LAST week's Singapore International Bunkering Conference and Exhibition (SIBCON) covered many aspects of the marine fuel business, but in reality, only one big issue dominated the two days. That issue was, of course, the impending global 0.5 per cent cap on sulphur in fuel.
Some speakers tried hard to switch the focus to reducing the industry's carbon footprint, but for most ship operators, the priority was and will remain this: How to cope with the impending major regulatory change.
So did the many high-level speakers at the conference give us a better idea of what is going to happen come January 2020?
Well, yes they did. Probably nobody came away thinking they had all the answers, but overall, a fairly consistent view of view what is going to happen emerged, and it is that there will be a significant price to pay.
From recent statements, this seems to be a bit a surprise to some within the shipper community, but the best guess appears to be that, on average, the cost of container shipping will increase by US$160 per TEU (20-foot equivalent unit). This additional cost will be incurred quite soon, and it will not, of course, be possible to change from heavy fuel oils (HFO) to compliant fuels at the stroke of midnight on Dec 31, 2019.
The transition could take months, except for ships that have had scrubbers fitted and will be able to continue to use HFO. For the rest, it will be case of trying to ensure that all HFO is used up ahead of the deadline and tanks are cleaned out to avoid contamination.
The options available to ship operators are now well known, but it is significant that choices will be available, which just two or three years ago had seemed impossible.
Very low sulphur fuel oil (VLSFO) will be on offer to operators at prices higher than standard residual HFO, but lower than the prices for distillates such as marine gas oil (MGO). All oil majors have been working on VLSFOs; Shell released a list of available compliant fuels at last week's conference.
Lower-priced VLSFO could be a mixed blessing for the industry. It makes life more complicated. Ship-owners are already worrying about compatibility issues arising if VLSFOs are lifted from different sources.
Experts in demand
When life gets complicated, experts tend to be in demand. Among the industry gurus at SIBCON was Adrian Tolson, a bunker industry veteran and now senior partner at maritime consultancy 20|20 Marine Energy. In a statement released just before the conference, he predicted that as margins continue to dwindle, suppliers need to look ahead - not only to a post-2020 world, but also beyond, as the industry's fuel requirements to deliver sulphur compliance converges with regulatory pressure and targets to reduce greenhouse gases from shipping.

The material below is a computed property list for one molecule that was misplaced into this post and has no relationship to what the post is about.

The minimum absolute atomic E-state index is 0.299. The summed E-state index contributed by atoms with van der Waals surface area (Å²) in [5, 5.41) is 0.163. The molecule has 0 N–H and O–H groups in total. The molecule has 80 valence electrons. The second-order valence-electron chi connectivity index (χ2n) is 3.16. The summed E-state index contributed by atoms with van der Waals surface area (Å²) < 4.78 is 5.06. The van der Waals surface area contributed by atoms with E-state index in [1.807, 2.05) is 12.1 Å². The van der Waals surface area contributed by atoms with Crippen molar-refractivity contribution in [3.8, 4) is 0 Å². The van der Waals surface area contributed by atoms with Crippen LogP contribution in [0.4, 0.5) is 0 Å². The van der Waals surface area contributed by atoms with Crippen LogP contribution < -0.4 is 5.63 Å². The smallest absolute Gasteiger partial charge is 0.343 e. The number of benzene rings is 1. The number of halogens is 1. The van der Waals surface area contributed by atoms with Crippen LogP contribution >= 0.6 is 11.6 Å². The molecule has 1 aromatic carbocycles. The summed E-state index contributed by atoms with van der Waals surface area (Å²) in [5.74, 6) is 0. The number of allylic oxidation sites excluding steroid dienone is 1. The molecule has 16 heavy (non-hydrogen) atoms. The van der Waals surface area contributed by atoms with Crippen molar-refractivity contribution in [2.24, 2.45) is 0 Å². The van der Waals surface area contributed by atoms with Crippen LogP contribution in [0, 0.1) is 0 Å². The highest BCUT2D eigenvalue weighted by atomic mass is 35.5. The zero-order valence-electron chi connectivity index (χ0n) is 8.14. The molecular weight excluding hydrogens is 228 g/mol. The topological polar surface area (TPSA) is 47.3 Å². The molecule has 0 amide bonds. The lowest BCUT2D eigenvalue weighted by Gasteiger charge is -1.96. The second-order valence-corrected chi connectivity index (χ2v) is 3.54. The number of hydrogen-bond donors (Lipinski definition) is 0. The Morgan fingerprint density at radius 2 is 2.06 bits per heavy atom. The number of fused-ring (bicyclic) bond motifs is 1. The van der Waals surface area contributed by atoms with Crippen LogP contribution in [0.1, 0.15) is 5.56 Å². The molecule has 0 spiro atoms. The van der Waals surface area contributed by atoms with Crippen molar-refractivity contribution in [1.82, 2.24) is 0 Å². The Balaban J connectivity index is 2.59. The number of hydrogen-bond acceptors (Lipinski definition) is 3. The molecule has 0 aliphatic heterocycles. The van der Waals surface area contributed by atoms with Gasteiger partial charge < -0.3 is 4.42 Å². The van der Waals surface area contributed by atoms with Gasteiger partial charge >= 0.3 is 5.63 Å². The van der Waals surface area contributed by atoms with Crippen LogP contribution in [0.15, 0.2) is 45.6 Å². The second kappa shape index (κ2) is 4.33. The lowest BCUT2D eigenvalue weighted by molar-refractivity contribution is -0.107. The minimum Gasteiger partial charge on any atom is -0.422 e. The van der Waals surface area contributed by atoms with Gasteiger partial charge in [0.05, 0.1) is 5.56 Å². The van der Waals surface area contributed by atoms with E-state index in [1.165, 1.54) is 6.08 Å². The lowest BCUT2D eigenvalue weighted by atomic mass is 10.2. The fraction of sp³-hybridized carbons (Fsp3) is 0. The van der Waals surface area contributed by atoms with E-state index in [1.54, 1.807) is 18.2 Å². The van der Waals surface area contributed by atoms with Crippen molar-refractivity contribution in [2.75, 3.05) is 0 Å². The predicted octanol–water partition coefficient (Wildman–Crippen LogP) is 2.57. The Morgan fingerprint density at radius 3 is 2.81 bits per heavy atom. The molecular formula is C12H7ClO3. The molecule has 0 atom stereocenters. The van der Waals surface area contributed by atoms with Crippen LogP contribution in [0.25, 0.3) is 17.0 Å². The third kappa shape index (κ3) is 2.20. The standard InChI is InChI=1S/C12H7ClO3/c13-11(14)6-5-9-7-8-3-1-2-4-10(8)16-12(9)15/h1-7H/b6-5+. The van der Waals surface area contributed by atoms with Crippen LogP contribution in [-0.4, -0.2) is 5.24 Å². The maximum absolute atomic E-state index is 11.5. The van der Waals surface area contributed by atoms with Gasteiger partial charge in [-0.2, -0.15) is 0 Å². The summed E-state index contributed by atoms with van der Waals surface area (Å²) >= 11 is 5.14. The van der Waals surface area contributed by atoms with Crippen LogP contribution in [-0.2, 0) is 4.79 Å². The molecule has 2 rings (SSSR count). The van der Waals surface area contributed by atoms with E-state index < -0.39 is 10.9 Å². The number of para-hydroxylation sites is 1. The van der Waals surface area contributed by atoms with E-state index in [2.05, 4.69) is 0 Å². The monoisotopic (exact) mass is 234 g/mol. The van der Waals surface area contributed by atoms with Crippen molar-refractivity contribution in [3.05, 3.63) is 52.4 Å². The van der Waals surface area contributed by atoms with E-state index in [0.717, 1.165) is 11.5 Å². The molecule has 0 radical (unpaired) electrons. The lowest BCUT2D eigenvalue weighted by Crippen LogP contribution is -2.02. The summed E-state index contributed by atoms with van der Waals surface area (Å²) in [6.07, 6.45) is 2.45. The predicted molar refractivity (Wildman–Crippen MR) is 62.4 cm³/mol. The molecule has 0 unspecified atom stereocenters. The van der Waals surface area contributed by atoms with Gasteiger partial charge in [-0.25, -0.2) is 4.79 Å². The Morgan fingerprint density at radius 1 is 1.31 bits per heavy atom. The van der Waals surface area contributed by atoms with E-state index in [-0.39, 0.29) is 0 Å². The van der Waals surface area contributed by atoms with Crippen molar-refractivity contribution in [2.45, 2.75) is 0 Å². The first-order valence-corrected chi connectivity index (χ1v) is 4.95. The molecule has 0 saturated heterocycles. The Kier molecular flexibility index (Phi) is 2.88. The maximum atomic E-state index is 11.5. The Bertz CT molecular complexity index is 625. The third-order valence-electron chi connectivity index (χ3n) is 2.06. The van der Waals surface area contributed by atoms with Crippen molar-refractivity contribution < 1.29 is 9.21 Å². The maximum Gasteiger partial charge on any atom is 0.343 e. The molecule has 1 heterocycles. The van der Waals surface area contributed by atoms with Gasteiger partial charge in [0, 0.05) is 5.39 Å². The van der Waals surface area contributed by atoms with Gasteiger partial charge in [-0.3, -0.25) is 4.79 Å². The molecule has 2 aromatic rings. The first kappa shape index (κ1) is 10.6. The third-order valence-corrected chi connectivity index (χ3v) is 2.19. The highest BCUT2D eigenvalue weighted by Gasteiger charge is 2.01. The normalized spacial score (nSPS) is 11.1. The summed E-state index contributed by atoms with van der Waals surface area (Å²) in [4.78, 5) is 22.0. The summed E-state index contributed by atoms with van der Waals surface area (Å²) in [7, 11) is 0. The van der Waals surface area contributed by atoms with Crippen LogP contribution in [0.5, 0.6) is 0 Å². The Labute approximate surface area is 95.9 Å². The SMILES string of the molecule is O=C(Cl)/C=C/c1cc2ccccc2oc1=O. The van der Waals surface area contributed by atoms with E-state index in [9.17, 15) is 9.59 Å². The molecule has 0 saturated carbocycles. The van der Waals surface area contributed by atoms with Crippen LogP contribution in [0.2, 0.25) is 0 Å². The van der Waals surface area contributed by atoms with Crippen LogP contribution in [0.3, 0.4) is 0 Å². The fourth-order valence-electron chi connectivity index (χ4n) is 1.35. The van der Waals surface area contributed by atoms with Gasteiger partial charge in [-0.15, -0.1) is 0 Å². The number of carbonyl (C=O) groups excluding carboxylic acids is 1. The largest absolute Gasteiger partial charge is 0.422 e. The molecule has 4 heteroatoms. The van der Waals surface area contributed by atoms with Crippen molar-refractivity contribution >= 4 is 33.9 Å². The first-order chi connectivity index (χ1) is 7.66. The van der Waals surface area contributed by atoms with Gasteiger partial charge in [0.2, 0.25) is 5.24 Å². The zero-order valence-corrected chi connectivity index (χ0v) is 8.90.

He also asserted that suppliers need to "utilise developments in technology and access to data and intelligence to create sophisticated, and relevant models for the future marine energy supply chain".
He pushed the point by urging physical suppliers to break away from the traditional model of solely delivering huge quantities of commodity in traditional large bunkering hubs and making small margins as way of staying in business and making a living. This is a negative downward spiral that will lead to insolvency, he said.
Even the current trend of looking for niche higher-margin markets will be challenged, and are not solutions to even medium-term sustainability.
Any windfall profits for physical suppliers post 2020 will be short-lived, with the main beneficiaries being the large commodity players, which will lead to a quick return to declining margins.
They must understand that the marine-energy supply chain is fundamentally transforming, and they need to not just stay ahead of the curve, but also show leadership by driving it, as opportunities can be had for those who "lift their heads and be visionary".
So should physical suppliers suddenly turn into marine-fuel consultants?
Mr Tolson believes so.
"There is a real opportunity for the creation of a future fuels company that combines a strategic consultancy offering with a physical supply of products to meet 2020 sulphur-compliance needs, underpinned by investment in new sources of clean energy that deliver against the shipping industry's future sustainability challenges.
And on top of this, they need to understand and identify technology and other advanced solutions such as blockchain - already in the market - which can be integrated into the energy-supply and procurement process to improve efficiencies and ensure transparency and ethical practices.
Ultimately, fuel suppliers have an important role to play, but they need to be bold and adapt now, and implement the obvious changes to business models that are required.
But I wonder: Can most physical suppliers really make those sorts of changes in mindset?
Companies that really know what they are doing and can deliver bunkers safely and efficiently are still going to be needed. And, one way or another, the shipping industry will still have to pay somebody to undertake the increasingly technically complicated business of actually putting fuel into a ship. Doing that after Jan 1, 2020 with a plethora of incompatible fuels to deliver is likely to be a sufficient challenge.